The Kingdom’s acting head of state Say Chhum on March 11 promulgated the Law on Measures to Prevent the Spread of Covid-19 and Other Serious, Dangerous and Contagious Diseases.
The promulgation came the same day the Senate unanimously passed it without any change, with politicians differing over the hasty approval of the bill and the heavy penalties it incurs.
Comprising six chapters and 18 articles, the law defines measures, penalties, scope and the enforcement authority.
In a press release, the Senate said the law is aimed at protecting public health and mitigate the socio-economic impact of the pandemic.
“The law demonstrates the government’s willingness to assume greater responsibility for the protection of people’s lives, security and public order as the country faces threats posed by Covid-19 and other contagious diseases,” the Senate said in a press release.
Minister of Justice Koeut Rith said while defending the bill at the Senate that such law is warranted in the face of the pandemic. During this time, he said some countries have made new laws while others have added measures to existing laws, and some others have implemented heavy measures to curb transmission.
“The country that applies the strictest measures can most effectively control the spread of the disease, and transmission is now dropping. Some countries declare a state of emergency while others decide to lock down for some time,” he said.
Since the outbreak of Covid-19 in late 2019, Cambodia has prepared a state of emergency law while some countries hastily adopted it to contain the pandemic. But a state of emergency, Koeut Rith said, cannot be enforced in Cambodia yet as it could devastate the country’s economy. This prompted the government to propose this contagious disease control law, he explained.
According to the draft law, offenders face six months to 20 years in prison and a fine of between two and 20 million riel ($500 and $5,000).
Koeut Rith said: “The penalties are to punish anyone who causes danger to the life of the people and public health. The law will not punish those who respect the law and the government measures to prevent the spread of the disease and those who contribute to bringing the country to normalcy.”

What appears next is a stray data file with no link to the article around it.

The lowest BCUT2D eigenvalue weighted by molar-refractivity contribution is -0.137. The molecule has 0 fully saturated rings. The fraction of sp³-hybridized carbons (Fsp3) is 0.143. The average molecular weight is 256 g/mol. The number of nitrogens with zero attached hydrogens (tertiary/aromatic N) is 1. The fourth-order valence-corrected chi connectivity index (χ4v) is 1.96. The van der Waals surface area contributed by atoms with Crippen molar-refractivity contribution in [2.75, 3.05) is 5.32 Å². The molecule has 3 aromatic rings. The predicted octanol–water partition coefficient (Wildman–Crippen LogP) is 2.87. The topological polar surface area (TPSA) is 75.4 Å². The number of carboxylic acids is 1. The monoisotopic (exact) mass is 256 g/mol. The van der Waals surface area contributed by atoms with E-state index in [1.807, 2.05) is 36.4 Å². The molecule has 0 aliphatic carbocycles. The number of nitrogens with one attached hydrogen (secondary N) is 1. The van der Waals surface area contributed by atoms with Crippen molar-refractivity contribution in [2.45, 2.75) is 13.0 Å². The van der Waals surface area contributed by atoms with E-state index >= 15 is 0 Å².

“Making a law to protect public life and health, where is the wrong? Making a law to penalise bad people or criminals who cause danger to Cambodia and those who want to destroy life and health of the people, where is the wrong?” he asked rhetorically.
This is the second law that Cambodia has made to prevent the spread of a disease, with the first one adopted in 2002 to control the spread of HIV/AIDS which is currently still valid for enforcement, he said.
The law was proposed by the government on February 28 and passed by the National Assembly on March 5 following the February 20 outbreak of community transmission, which has seen cases rise to 652 and one confirmed death as of March 11.
President of Khmer Will Party Kong Monika said while it is not wrong to make this law, the government needs to raise public awareness. The bill should first receive input from relevant stakeholders and experts.
“This law could put additional pressure on people who are already facing severe livelihood problems. The government should think more on how to reduce the impacts of Covid-19 on the people,” he said.
Yang Saing Koma, founding member of the Grassroots Democratic Party, said he did not object this law.
“But this law was made in a very short time after Covid-19 started over a year ago. The fine and jail terms stated in the law seem too heavy. Before this law is enforced, the public should be made clearly aware of it.
“The government should spend around three weeks to let authorities at all levels raise public awareness,” he said.
Former opposition lawmaker Ou Chanrath, who is seeking to form his own party, disagreed, saying the law is not bad and the penalty is not too heavy as long as it is fairly enforced.
“If it is fairly enforced without aiming at cracking down on any specific group, this law looks okay to me and it can be a good one,” he said.
Justice ministry spokesperson Chin Malin said the swift process to pass this law was in response to the current situation. The law would be made aware to the people before it is enforced and civil society organisations can still provide input to the law, he said.